To belittle means to put down, or make another person feel as thouigh they are not important.

    I believe you mean, embrittlement,
    a loss of ductility of a material, making it brittle. Hydrogen embrittlement is the effect of hydrogen absorption on some metals and alloys.

    Sorry, it just made me laugh.

  24. #24
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    I thought that was a pretty good pun, myself. After all, Hydrogen is the smallest atom.

    JT

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    Quote Originally Posted by bensherb View Post
    To belittle means to put down, or make another person feel as thouigh they are not important.

    I believe you mean, embrittlement,
    a loss of ductility of a material, making it brittle. Hydrogen embrittlement is the effect of hydrogen absorption on some metals and alloys.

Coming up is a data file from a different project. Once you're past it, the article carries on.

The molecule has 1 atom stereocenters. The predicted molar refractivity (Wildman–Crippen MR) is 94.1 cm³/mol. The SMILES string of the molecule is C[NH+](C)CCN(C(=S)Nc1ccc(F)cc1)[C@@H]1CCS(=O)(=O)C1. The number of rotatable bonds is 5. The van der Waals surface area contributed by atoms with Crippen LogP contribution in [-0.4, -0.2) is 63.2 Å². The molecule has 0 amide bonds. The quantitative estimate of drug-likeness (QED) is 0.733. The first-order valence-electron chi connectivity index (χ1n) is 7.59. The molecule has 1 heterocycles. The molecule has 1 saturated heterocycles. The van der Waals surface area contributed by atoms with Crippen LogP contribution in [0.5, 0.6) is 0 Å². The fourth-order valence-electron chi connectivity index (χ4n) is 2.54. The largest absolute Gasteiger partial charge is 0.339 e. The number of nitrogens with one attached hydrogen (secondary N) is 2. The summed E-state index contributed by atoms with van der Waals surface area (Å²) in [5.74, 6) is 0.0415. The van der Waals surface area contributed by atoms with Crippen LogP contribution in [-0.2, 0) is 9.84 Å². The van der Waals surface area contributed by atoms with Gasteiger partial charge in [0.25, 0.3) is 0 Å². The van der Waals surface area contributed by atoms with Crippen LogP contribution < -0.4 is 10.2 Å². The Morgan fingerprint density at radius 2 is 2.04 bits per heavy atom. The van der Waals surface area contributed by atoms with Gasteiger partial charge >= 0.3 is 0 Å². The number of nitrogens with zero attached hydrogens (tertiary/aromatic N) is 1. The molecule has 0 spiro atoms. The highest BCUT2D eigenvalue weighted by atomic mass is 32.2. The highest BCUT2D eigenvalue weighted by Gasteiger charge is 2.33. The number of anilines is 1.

Sorry, it just made me laugh.
    Another proof that auto-correct sucks.

  26. #26
    President Member bensherb's Avatar
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    Quote Originally Posted by oilnsteel View Post
    I thought that was a pretty good pun, myself. After all, Hydrogen is the smallest atom.

    JT
    I hadn't thought of it that way, but it is funny that way too now you mention it. Good call!

  27. #27
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    Another sucky auto correct:

    A man received the following text from his neighbour:
    I am so sorry Bob. I've been riddled with guilt and I have to confess.
    I have been tapping your wife all the time.
    I'm not getting any at my house, but that's no excuse.
    I can no longer live with the guilt and I hope you will accept my sincerest apology, along with my promise that it won't happen again.

    The man, feeling anguished and betrayed, went into his bedroom, grabbed his gun and without a word, shot his wife and killed her.

    A few moments later, a second text message came in:
    Damn spell-check. I meant "wifi", not "wife".